Sampson-Matthews Silkscreen Story

By Mark Skeffington

When is a print more than just a print? The answer: When it’s a Sampson-Matthews silkscreen.

Prints aren’t as valued or sought-after by art collectors. However, Canadian art silkscreens produced by the Sampson-Matthews Ltd. company of Toronto from 1942-1963 hold a special place in the homes of many art collectors.

The silkscreens also hold a special place in the history of Canadian art and Canada.

Arthur Lismer's Isles of Spruce Sampson-Matthews silkscreen

Arthur Lismer’s Isles of Spruce Sampson-Matthews silkscreen

The story is familiar to some, but not to others.

High-quality silkscreen prints showing the Canadian landscape were produced to be distributed to army barracks overseas and at home during the Second World War. The colourful pictures “of home” were meant as morale boosters. But the project also became a boon to Canadian artists of the day.

AY Jackson’s Idea

Group of Seven member A.Y. Jackson is given the most credit for pushing the project forward and winning the backing of the National Gallery of Canada. But it wouldn’t have been possible without the silkscreen production expertise of Sampson-Matthews Ltd., which was founded in 1917, and the commitment of co-founder Charles Matthews.

Large, 30- by 40-inch, silkscreens were made of works by late artists such as Tom Thomson and others, while other works were commissioned from prominent and not-so-prominent artists of the day (smaller, 20- by 27-inch versions were also later made).

The silkscreen process used up to 15 oil-based ink colours, depending on the original painting, meaning real paint was used in their production. Many of the colours were vibrant and bold. The silkscreens, laid over thick paper board, have stood the test of time amazingly well, many still looking vibrant decades later.

During the war, from 1942 to 1944, some 25 different silkscreens were made as part of a first series, with artists including A.J. Casson, A.Y. Jackson, Arthur Lismer (Isles of Spruce, 1943), Thoreau MacDonald, Sydney Hallam, Charles Comfort, James Wilson Morrice, Yvonne McKague Housser and others.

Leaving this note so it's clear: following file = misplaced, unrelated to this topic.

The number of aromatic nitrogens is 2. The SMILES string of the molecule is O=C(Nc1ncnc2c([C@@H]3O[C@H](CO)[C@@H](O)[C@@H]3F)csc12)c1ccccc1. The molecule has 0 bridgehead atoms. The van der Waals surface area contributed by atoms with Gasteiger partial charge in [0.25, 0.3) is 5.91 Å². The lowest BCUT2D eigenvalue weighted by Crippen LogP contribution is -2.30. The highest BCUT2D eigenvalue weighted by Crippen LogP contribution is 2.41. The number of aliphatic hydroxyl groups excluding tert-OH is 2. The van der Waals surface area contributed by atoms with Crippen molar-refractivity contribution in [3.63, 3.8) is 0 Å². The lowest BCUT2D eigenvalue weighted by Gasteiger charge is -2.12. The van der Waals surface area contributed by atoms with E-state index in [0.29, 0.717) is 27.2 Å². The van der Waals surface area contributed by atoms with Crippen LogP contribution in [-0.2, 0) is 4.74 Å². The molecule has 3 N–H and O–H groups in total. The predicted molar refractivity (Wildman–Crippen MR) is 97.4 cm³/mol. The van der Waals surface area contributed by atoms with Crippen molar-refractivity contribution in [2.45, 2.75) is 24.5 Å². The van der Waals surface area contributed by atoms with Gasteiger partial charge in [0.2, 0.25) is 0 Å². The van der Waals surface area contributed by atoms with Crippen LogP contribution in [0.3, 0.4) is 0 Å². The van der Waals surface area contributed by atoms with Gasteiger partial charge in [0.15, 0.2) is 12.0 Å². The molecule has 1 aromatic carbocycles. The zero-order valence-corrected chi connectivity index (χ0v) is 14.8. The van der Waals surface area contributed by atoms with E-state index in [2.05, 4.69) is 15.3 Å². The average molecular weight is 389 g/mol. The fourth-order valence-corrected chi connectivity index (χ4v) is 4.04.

Thoreau MacDonald's Winter Morning Sampson-Matthews silkscreen

Thoreau MacDonald’s Winter Morning Sampson-Matthews silkscreen

Another 11 silkscreens were produced from 1944 to 1945, including some by the same artists, such as Thoreau MacDonald (Winter Morning, 1944), and new artists such as Leonard Brooks, Fritz Brandtner and Albert Cloutier.

More than 100 Silkscreens

After the war, the project continued, with another 36 prints created in partnership with the National Gallery, with artists such as Alan Collier (Emerald Lake, 1950), Berthe Des Clayes (The Red Sleigh, 1950) and Tom Roberts. About another 15 were printed after the National Gallery withdrew in 1955, with a few more images printed by the Sampson-Matthews company up until 1963.

In all, about 100 silkscreens were produced in all, though the wartime series holds a more special place in Canadian art history.

These prints are credited with raising the national profile of Canadian art and artists, helping shape the Canadian identity in a wider way and with a wider audience than had been achieved decades earlier by the Group of Seven.

The prints not only found their way into army barracks; they found their way into classrooms, government buildings, business boardrooms and even homes across Canada. And many still survive in great condition even after 50 to 70 odd years.

National Gallery of Canada

Some silkscreens bear the words “Supervised by A.Y. Jackson” or, more often, “Supervised by A.J. Casson” above the printed signatures of the artist, though some of Casson signatures were added in the later years of his life. Some collectors seek out silkscreens with the handwritten signatures, believing they add value to the piece.

A.J. Casson worked as Art Director for the Sampson-Matthews company, while artists J.S. Hallam and Joachim Gauthier also worked there. Company partner Joseph Ernest Sampson was also an artist and contributed silkscreens to the project.

Jackson chose many of the pieces, but there was frequent debate with the National Gallery and others involved in the project about which paintings deserved to be reproduced. Some suggestions were rejected.

While it is unclear how many copies of various silkscreens were printed, it is clear that these Canadian artworks still hold a special place in our art heritage. The Sampson-Matthews silkscreens are still bought and sold at art auctions, by art dealers and by collectors. They’re cherished for their beauty, quality and their special place in Canadian art.

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To learn more about the Sampson-Matthews story:

  • Joyce Zemans, Envisioning Nation: Nationhood, Identity and the Sampson-Matthews Silkscreen Project – The Wartime Prints, Journal of Canadian Art History, Vol. XIX: 1 (1998).